Each class member will work individually or with a colleague to give a presentation on a text (article, book, or book chapter) by one of the theorists listed below. Everyone in the class will read the entry on your theorist in JH, so it’s not necessary to provide background information on your theorist in your presentation. The text you choose for discussion should be a work of critical or literary theory mentioned in the JH entry on your theorist. You will also need to research your theorist beyond the JH entry, to get a sense of what others have said about your theorist and the text under discussion. You will post your chosen text (article or book chapter) on WebCT by 11:59 p.m. the Monday before your presentation so that interested class members can read the piece before the discussion (ensure that the text has full citation information on it). On the day of your presentation, do not spend too much time summarizing your text. Instead, you might want to comment on points you find interesting or problematic. Your presentation must include an interactive component, where you involve the class in a discussion or some other activity that engages us with your chosen text (it’s your job to ensure that as many class members as possible participate). Your presentation (including interactive component) should last 20 minutes. This assignment is designed to help you become an expert on one theorist, and to enable you to demonstrate this expertise. All class members will, in turn, gain familiarity with a wide range of theorists as a result of the presentations. I will grade your presentations based on your choice of text and timely posting of it with citation information, your knowledge of your theorist and text, the quality of the class activity you facilitate, and, if applicable, how well you and your co-presenter work together. Note that you don’t have to know everything about your chosen text--it’s ok to ask questions or talk about parts you don’t understand!




Aristotle

Arnold


Augustine

Bakhtin


Baudrillard

Beauvoir


Butler *

Cixous


Coleridge

Derrida *

Dryden

Eliot


Fanon

Foucault *

Freud

Frye


Goethe

Gramsci


Hall

Haraway


Hazlitt

Horace


James

Jameson *

Johnson

Lacan *


Lévi-Strauss

Marx and Engels

Mill

Ngũgĩ


Plato

Rousseau


Ruskin

Sartre


Saussure

Sidney


Trilling

Woolf


Wordsworth

* = challenging




WebCT Discussion Posts

The discussion posts are designed to enable you to reflect on and write about course readings before class, to get a sense of how your colleagues are responding to the readings, and to dialogue with other class members about the readings. The posts also help me to prepare for class meetings by indicating what members of the class find interesting, difficult, or problematic about the reading. I will evaluate the first six discussion posts using the 10 point rubric on WebCT. I will not write comments as part of the evaluation, but we will discuss sample discussion posts in class in order to help you to improve and evaluate your posts. Since these discussion posts are meant as a prelude to class discussions, I will deduct points for late posts.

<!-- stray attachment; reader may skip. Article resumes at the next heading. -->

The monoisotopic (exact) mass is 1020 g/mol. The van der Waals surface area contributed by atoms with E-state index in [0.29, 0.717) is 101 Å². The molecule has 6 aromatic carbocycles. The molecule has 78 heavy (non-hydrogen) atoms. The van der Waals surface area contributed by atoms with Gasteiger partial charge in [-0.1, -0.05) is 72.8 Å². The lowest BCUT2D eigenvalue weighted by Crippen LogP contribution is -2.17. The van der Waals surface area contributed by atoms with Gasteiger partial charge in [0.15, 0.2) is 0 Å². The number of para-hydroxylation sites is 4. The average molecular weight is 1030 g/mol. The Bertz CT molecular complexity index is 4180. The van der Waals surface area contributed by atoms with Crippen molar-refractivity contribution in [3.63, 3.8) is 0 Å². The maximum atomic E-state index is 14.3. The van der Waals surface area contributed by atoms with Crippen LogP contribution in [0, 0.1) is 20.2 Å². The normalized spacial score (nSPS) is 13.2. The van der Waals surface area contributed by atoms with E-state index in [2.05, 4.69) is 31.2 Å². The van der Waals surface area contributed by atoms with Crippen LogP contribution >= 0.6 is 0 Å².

Position Papers

  • are your opportunity to assert a position on/comment on/analyze/respond to/articulate your difficulties with a text before class discussion and to see how other members of the class have responded to the text

  • may be informal, but should be thought-out and revised

  • should make specific references to the text(s) you are discussing

  • don’t have to be authoritative; may reflect your ambiguities, ask questions, or identify problems you have with the texts

  • should not merely summarize the readings

  • should be 1-2 pages each

Responses to Colleagues’ Position Papers/Responses



  • give you the opportunity to engage with other class members’ responses to class texts and to generate dialogue about your own responses

  • should be thoughtful and substantial

  • should each be at least a paragraph long

How to Post:



  1. On the CSUN home page click on “myNORTHRIDGE PORTAL” and then select “WebCT”

  2. Log onto WebCT and then select this class

  3. Under the “Course Menu” select “Discussions”

You may use the “Main” discussion heading any time during the semester (anonymously if you wish) to discuss issues related to the course, pose questions, refer class members to other resources, reflect on readings and class discussions, etc. Note that WebCT email is sent to your CSUN email account. If you don’t check this account, be sure to forward your CSUN email.